As is. Two small words. Four letters. And everyone on the planet knows what “as is” means, right?
It means, “Here it is, dude. You take it like you find it. Life’s a series of risks, and this is another one. No guarantees, no warranties—nada, zip, zero. If something goes amiss, it’s on you, pal.” Everybody knows what it means.
Except when that’s not what it means. Consider, for example, a report of a recent lawsuit.
Fred James Williams bought a used car from Williams Chevrolet, Inc. that was financed by General Motors Acceptance Corporation. The salesman stated that the car had been inspected and had been found free of mechanical problems or deficiencies.
But Williams also signed a vehicle order that stated the vehicle was sold “as is” with no warranty. The car broke down when Williams was driving home.
The car was then repaired and inspected by another repair shop that identified several deficiencies that Williams claimed should have been identified by the selling dealer’s inspection. After those deficiencies were not repaired by the dealer, Williams sued the dealership and GMAC, alleging fraud, breach of warranty, violation of the Michigan Consumer Protection Act, and violation of the Magnuson-Moss Warranty Act.
The fraud and MCPA claims were based on the oral statement of the salesman. Williams and GMAC settled regarding his claims against GMAC.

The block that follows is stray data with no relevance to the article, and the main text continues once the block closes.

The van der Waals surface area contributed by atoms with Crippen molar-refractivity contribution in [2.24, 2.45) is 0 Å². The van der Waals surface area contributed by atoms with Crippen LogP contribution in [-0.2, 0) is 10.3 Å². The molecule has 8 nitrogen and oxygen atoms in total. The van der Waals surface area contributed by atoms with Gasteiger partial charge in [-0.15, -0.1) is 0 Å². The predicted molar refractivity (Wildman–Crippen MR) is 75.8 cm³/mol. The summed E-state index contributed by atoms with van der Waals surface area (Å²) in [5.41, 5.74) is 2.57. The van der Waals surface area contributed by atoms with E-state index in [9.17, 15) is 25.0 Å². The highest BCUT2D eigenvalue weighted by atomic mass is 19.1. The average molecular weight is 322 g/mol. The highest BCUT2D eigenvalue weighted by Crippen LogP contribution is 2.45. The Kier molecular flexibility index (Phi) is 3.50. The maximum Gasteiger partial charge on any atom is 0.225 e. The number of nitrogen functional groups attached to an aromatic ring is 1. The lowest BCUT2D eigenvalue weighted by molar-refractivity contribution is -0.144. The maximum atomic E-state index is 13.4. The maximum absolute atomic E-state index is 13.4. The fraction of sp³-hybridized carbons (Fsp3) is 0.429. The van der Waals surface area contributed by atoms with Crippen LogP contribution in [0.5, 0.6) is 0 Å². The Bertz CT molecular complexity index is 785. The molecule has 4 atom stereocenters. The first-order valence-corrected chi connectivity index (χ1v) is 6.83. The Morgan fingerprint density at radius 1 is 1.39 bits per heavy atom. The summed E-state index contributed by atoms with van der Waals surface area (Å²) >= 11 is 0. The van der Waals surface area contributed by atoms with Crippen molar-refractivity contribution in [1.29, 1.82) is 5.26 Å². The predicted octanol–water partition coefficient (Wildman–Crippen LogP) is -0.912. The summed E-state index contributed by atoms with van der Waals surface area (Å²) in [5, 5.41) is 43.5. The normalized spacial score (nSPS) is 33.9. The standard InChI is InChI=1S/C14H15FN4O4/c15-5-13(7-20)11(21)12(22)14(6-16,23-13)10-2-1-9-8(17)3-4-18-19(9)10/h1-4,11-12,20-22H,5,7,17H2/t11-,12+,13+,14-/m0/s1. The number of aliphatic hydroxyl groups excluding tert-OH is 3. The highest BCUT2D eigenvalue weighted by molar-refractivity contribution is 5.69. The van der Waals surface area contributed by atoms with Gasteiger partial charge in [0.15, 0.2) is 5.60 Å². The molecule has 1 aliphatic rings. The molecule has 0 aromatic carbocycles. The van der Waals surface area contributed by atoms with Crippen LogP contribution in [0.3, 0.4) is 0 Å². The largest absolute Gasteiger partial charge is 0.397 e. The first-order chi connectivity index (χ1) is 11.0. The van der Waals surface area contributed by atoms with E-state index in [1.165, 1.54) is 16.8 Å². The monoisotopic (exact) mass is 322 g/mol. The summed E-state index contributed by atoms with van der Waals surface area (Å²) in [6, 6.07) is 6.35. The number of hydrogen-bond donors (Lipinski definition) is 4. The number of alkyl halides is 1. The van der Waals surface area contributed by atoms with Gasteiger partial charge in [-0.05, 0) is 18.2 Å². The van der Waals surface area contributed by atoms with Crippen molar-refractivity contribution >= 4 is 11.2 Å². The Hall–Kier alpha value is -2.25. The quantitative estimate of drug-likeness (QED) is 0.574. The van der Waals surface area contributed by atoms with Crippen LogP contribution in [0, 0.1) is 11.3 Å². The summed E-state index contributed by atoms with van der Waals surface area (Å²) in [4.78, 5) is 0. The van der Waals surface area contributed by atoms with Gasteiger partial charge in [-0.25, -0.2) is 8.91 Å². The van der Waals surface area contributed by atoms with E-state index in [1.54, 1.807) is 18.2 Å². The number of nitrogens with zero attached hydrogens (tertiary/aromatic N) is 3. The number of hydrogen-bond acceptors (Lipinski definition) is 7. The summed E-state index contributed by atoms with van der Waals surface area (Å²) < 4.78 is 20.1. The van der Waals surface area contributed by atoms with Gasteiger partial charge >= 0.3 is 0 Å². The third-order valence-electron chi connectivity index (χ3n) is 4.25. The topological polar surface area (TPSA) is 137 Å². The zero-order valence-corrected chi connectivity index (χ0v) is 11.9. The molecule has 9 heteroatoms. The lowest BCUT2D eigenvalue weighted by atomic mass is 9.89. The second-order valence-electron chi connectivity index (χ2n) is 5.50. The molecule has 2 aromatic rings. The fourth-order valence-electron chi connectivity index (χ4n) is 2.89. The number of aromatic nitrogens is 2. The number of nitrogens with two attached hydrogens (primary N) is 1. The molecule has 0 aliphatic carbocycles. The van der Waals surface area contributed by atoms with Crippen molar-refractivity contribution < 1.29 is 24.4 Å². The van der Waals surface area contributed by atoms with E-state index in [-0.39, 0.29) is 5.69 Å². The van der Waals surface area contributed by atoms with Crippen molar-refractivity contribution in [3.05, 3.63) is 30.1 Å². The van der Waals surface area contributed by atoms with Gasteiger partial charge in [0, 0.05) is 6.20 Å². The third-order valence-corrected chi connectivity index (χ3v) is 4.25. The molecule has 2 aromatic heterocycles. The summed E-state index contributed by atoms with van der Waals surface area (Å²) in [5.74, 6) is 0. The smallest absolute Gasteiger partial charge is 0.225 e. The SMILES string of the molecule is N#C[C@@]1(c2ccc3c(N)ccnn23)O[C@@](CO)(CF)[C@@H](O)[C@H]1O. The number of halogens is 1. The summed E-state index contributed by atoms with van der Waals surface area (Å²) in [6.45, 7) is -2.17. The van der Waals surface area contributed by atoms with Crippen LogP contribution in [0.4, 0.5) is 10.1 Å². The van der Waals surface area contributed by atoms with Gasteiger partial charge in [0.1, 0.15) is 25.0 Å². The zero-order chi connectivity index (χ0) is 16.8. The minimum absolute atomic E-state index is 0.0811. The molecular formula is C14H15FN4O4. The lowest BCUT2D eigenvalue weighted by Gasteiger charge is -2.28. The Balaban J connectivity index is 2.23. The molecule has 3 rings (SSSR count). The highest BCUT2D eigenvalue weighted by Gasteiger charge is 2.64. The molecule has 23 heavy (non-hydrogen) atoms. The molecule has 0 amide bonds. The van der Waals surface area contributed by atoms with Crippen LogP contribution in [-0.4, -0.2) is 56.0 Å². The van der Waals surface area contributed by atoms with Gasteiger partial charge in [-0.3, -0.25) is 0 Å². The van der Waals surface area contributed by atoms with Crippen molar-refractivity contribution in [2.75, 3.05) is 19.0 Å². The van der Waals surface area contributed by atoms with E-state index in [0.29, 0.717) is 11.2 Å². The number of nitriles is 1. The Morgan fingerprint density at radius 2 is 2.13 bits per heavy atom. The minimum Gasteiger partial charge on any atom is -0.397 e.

The dealership moved for summary judgment. The trial court granted summary judgment on all claims because the dealership had disclaimed any warranty. The trial court determined that the fraud and MCPA claims failed because Williams’ reliance on the salesman’s statement was unreasonable due to the disclaimer.
Basically, the trial court said “as is” means “as is,” and it doesn’t matter what the sales guy said. Unhappy with this result, Williams appealed the decision to the Court of Appeals of Michigan.
The Michigan appellate court determined that the trial court erred on the fraud and MCPA claims, but not on the warranty and MMWA claims. The appellate court determined that the false oral statements made by the salesman did not contradict the written contract disclaiming any warranty and therefore, it was not necessarily unreasonable for Williams to rely on those statements. The warranty and MMWA claims were dismissed because they contradicted the warranty disclaimer in the written contract.
So, at least in this case, “as is” means “as is, plus whatever the salesman tells you.”
Vol. 9, Issue 1